Saturday, November 11, 2006

Movers and Quakers

Gay MarriageThanks to the likes of Foley, Haggard and the gay marriage ban on ballots during the midterm elections Gays and Same-Sex Unions are hot again. One of the primary stumbling blocks in the road toward Gay and Lesbian equality is the religious right. But who could have guessed the most devout and literal of all Christian sects, the Quakers, would publish this letter as a response to the Gay Marriage controversy.

On November’s ballot, Wisconsin will vote on a constitutional ban on same-gender marriages. We of Religious Society of Friends believe the movement to isolate and scapegoat homosexuals, to promote hatred against them, and to impose in law one group’s religious beliefs on us all, is blatantly immoral and contrary to Jesus’ teachings.

With half of marriages ending in divorce, unquestionably the right thing to do is to strengthen marriages. But diverting the question to whether two people of the same sex can have legal rights together completely loses track of the problem of frail marriages.

The proposed constitutional amendment really has nothing to do with marriage; it is a thinly veiled attack on gays and lesbians, part of a pattern of discrimination and institutionalized hatred. It is a strategy of power practiced by would-be tyrants throughout history.

Some have portrayed persecution and hatred of gays as a Christian thing to do. We can find nowhere that Jesus said anything about homosexuality. Nor did Jesus ever suggest encoding Christian teachings into a Sharia-like law to force religious beliefs on society.

We believe that God loves us all equally, and that we are called to treat each other with the same love in which God created us. We have no need to hate, or to discriminate against, any group for any reason. It is simply not Christian to do so.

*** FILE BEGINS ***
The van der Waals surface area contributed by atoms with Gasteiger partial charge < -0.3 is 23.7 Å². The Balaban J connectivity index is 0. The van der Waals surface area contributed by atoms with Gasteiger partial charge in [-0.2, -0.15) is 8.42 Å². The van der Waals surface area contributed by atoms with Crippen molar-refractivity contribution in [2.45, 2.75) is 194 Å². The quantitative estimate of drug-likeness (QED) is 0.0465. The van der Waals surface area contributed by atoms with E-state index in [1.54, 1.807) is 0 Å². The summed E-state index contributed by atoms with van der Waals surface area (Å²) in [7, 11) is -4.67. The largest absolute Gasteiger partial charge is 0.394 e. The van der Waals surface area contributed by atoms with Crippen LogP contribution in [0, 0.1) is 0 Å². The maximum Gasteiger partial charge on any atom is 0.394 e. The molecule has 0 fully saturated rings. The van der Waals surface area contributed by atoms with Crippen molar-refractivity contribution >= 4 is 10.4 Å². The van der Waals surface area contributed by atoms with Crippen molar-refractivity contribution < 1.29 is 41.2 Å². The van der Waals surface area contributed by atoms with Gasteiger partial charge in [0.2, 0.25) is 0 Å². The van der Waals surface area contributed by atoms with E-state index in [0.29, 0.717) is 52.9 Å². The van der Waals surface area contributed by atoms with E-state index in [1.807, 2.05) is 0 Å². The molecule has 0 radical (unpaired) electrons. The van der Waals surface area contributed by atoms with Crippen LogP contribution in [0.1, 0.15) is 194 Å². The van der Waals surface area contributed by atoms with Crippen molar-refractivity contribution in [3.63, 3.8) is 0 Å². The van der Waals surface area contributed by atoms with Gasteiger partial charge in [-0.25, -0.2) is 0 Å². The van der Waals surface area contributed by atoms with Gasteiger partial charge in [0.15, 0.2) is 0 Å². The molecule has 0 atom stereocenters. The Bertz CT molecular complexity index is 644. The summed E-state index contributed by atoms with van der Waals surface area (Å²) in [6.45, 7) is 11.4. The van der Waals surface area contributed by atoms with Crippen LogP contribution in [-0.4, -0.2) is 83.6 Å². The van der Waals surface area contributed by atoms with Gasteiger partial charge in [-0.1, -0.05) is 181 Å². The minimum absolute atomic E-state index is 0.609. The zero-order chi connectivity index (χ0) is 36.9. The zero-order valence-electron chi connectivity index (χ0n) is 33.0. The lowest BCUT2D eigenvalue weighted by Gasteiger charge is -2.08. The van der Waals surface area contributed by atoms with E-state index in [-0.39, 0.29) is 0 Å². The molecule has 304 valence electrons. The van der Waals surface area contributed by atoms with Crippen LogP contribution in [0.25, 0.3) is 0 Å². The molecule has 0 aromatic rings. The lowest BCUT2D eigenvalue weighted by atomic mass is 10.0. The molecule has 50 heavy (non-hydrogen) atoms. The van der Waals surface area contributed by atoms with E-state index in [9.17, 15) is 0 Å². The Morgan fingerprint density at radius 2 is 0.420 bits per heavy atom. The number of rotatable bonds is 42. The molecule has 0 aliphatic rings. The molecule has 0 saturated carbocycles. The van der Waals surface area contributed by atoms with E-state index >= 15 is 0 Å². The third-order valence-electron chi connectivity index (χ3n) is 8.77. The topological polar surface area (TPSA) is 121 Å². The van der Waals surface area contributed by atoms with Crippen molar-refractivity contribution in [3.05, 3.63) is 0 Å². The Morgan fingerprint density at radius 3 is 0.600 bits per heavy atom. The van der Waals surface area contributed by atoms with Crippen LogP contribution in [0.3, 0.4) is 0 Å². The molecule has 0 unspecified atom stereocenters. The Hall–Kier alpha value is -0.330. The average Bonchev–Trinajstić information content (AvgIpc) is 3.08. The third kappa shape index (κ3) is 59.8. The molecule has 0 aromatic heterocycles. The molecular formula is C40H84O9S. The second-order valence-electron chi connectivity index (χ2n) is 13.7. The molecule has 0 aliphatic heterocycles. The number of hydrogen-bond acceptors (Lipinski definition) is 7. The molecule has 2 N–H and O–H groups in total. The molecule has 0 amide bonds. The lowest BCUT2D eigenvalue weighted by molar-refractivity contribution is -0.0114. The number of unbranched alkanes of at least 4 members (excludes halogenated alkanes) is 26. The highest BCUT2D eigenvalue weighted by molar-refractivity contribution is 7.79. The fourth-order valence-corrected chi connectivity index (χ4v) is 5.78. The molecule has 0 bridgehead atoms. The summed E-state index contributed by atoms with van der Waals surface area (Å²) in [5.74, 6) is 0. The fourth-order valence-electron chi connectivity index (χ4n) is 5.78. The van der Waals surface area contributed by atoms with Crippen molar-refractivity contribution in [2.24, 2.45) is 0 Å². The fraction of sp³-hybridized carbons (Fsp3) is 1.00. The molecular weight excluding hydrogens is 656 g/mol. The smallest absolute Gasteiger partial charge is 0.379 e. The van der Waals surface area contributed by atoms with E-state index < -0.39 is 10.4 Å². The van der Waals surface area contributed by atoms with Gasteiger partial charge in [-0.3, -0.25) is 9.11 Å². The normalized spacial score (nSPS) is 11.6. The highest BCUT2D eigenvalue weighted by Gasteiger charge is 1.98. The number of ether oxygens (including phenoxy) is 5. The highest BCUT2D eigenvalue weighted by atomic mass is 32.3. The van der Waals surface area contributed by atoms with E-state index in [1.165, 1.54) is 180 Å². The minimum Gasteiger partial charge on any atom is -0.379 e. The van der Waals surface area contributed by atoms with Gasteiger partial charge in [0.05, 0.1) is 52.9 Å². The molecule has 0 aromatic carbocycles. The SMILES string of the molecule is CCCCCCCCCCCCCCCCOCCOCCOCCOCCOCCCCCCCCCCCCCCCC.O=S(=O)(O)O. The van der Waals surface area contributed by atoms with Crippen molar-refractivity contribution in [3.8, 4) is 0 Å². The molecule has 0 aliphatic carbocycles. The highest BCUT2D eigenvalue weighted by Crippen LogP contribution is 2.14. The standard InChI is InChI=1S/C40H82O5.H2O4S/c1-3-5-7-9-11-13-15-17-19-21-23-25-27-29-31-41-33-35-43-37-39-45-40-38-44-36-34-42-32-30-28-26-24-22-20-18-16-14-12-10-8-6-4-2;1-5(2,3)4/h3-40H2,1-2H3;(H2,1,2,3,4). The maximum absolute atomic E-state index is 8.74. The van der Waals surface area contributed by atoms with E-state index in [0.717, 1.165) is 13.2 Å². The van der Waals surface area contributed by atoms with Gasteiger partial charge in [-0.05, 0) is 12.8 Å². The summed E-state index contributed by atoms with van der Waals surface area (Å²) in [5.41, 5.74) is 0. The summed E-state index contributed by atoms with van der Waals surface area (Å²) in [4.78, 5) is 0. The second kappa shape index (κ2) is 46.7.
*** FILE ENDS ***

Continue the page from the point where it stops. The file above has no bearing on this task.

To determine where you stand on this issue you must answer one core question: Is homosexuality a choice or is it genetic? If you believe it is the conscious decision of the participant then granting marriage rights to a sexual fetish would be daft. However, if you contend it is an uncontrollable feature of one's development then it is cruel to deny them the same benefits you and I are capable of taking advantage of.

There is one point I'd like to take to task in the Gay rights camp. Their struggle is often compared to the African-American struggle of the 1960s, this is completely incongruous. Gay and Lesbians did not migrate from the Motherland to America, homosexuality is a pan-cultural characteristic and is more akin to Women's Suffrage and Feminism than the Civil Rights movement. They would do their cause a great service if they were to correct this flawed connection and give the public a clearer idea of the true nature of their fight.

1 comment:

Your #1 Fan!!! said...

Basche, your insight is priceless. Don't ever deny the world of it. Your logic is quite impressive. Marraige is a societal institution more than anything. Every American should have access to it. And that's all this fan has to say about that!!